What is carbon trading? How does it work? What are its advantages and disadvantages? To answer all these, read further.
In the fight against climate change, reducing greenhouse gas emissions, such as carbon dioxide, is essential.
Various initiatives at the global and national levels have been initiated for this cause.
Carbon trading is one such innovative solution.
What is carbon trading?
Carbon trading is a market-based system that aims to offer financial incentives to persuade enterprises to lessen their environmental footprint. In contrast to voluntary offsets, which allow consumers to pay to offset their carbon impact, carbon trading is a legally binding scheme.
How does it work?
Carbon trading seeks to place a price on CO2 using the caps and trade principle and is calculated by individual governments and policymakers. The amount of emissions that are allowed for each carbon-producing industry, such as the power sector, the automobile industry, and air travel, is capped by the government.
Governments then issue permits up to the established cap, which is either given away for free or sold at auction to businesses operating in the field. If a corporation considerably reduces its own carbon emissions, it can sell the extra permits on the carbon market for money. It may need to purchase more permits if it is unable to restrict its emissions.
Advantages of the scheme
In the past, cap and trade programs have been quite successful in addressing environmental issues. For example, trading sulphur dioxide permits helped to reduce acid rain in the US.
The main draw for governments trying to reduce CO2 is that carbon trading is a lot simpler to put into practise than pricey direct laws and unpopular carbon taxes. (Under carbon taxes, the government sets a price that emitters must pay for each tonne of greenhouse gas emissions they produce)
A robust carbon price and worldwide integration of regional cap and trade programs could make global decarbonization relatively quick and painless.
Disadvantages of the scheme
It is incredibly challenging to develop a market for something like carbon dioxide that has no intrinsic worth. To enable trading, you must encourage scarcity and rigorously restrict the power to emit. For example, political involvement has resulted in an excess of permits in the EU ETS, the largest carbon trading scheme in the world.
These were frequently given out for free, which caused the price to drop and ineffective emission reductions. Another issue is that trading of offset permits, which are obtained through funding pollution reductions in developing nations, is permitted. The significance of these permits in cutting carbon emissions is debatable, and therefore reduces the effectiveness of the cap and trade system as a whole.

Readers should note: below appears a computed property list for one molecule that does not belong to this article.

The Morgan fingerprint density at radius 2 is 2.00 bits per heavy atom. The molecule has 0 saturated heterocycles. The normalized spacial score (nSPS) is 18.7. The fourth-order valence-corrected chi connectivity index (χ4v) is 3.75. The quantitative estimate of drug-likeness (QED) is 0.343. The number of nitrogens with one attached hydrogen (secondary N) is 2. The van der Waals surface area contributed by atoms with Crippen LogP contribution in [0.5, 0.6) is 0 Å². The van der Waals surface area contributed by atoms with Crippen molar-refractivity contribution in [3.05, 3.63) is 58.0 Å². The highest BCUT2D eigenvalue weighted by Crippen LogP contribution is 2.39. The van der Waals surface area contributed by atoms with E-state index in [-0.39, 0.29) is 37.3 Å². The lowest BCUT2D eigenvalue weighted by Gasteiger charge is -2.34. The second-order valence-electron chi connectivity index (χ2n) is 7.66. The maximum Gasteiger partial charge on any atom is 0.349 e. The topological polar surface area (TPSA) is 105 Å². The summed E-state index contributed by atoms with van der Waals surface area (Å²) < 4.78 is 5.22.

Carbon Markets under the Paris accord
- Article 6 of the Paris Agreement details the provisions pertaining to establishing a new carbon market.
- Agreements on a bilateral basis to transfer emissions reductions are permitted per Article 6.2.
- According to Article 6.4, there is a larger carbon market where anyone can buy and sell emissions reductions.
- To help countries reach their goals, Article 6.8 stipulates that “non-market approaches” shall be made available to them.
Carbon trade framework agreed at the COP26 Glasgow climate summit
Following fruitful talks at the Glasgow COP26 Climate Summit in 2021, nations now have a more standardized framework to follow when engaging in international carbon trading. The established regulations lay forth precise criteria for how the carbon market will operate for bilateral agreements between nations and in a market that is under United Nations supervision.
The fundamentals of the deal basically center around carbon credit offsets. For instance, countries that reduce their emissions more than they had committed to do are awarded credits, which can subsequently be sold to nations where reducing greenhouse gas emissions is expensive. The pact attempts to motivate countries to increase their investments in climate mitigation programs and technology, such as increasing the production of renewable energy, to create credits that they may use to offset their emissions.
Article written by: Caroline Abraham
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